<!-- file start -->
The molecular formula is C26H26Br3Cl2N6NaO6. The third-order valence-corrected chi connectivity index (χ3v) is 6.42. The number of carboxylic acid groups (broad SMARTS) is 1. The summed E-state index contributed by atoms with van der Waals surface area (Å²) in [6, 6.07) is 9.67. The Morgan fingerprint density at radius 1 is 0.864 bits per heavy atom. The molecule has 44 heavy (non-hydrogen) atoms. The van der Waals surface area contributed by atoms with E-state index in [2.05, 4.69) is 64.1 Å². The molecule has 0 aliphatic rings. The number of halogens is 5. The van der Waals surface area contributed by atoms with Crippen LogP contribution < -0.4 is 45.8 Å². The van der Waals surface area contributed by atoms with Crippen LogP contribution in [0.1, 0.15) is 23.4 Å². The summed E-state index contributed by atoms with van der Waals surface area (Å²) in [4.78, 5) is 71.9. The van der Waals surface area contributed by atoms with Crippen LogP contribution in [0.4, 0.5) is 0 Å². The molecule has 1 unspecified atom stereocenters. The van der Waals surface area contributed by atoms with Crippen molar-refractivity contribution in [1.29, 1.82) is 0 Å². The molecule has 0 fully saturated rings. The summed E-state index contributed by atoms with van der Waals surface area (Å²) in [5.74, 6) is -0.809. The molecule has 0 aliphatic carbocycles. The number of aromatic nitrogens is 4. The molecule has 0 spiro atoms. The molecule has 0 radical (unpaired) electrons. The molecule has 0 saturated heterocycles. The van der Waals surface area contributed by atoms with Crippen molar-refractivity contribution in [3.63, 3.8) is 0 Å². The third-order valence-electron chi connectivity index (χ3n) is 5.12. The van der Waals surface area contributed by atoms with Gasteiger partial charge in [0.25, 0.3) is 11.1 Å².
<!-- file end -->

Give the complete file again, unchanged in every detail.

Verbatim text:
The molecular formula is C26H26Br3Cl2N6NaO6. The third-order valence-corrected chi connectivity index (χ3v) is 6.42. The number of carboxylic acid groups (broad SMARTS) is 1. The summed E-state index contributed by atoms with van der Waals surface area (Å²) in [6, 6.07) is 9.67. The Morgan fingerprint density at radius 1 is 0.864 bits per heavy atom. The molecule has 44 heavy (non-hydrogen) atoms. The van der Waals surface area contributed by atoms with E-state index in [2.05, 4.69) is 64.1 Å². The molecule has 0 aliphatic rings. The number of halogens is 5. The van der Waals surface area contributed by atoms with Crippen LogP contribution < -0.4 is 45.8 Å². The van der Waals surface area contributed by atoms with Crippen LogP contribution in [0.1, 0.15) is 23.4 Å². The summed E-state index contributed by atoms with van der Waals surface area (Å²) in [4.78, 5) is 71.9. The van der Waals surface area contributed by atoms with Crippen LogP contribution in [0.4, 0.5) is 0 Å². The molecule has 1 unspecified atom stereocenters. The van der Waals surface area contributed by atoms with Crippen molar-refractivity contribution in [1.29, 1.82) is 0 Å². The molecule has 0 fully saturated rings. The summed E-state index contributed by atoms with van der Waals surface area (Å²) in [5.74, 6) is -0.809. The molecule has 0 aliphatic carbocycles. The number of aromatic nitrogens is 4. The molecule has 0 spiro atoms. The molecule has 0 radical (unpaired) electrons. The molecule has 0 saturated heterocycles. The van der Waals surface area contributed by atoms with Crippen molar-refractivity contribution in [3.63, 3.8) is 0 Å². The third-order valence-electron chi connectivity index (χ3n) is 5.12. The van der Waals surface area contributed by atoms with Gasteiger partial charge in [0.25, 0.3) is 11.1 Å².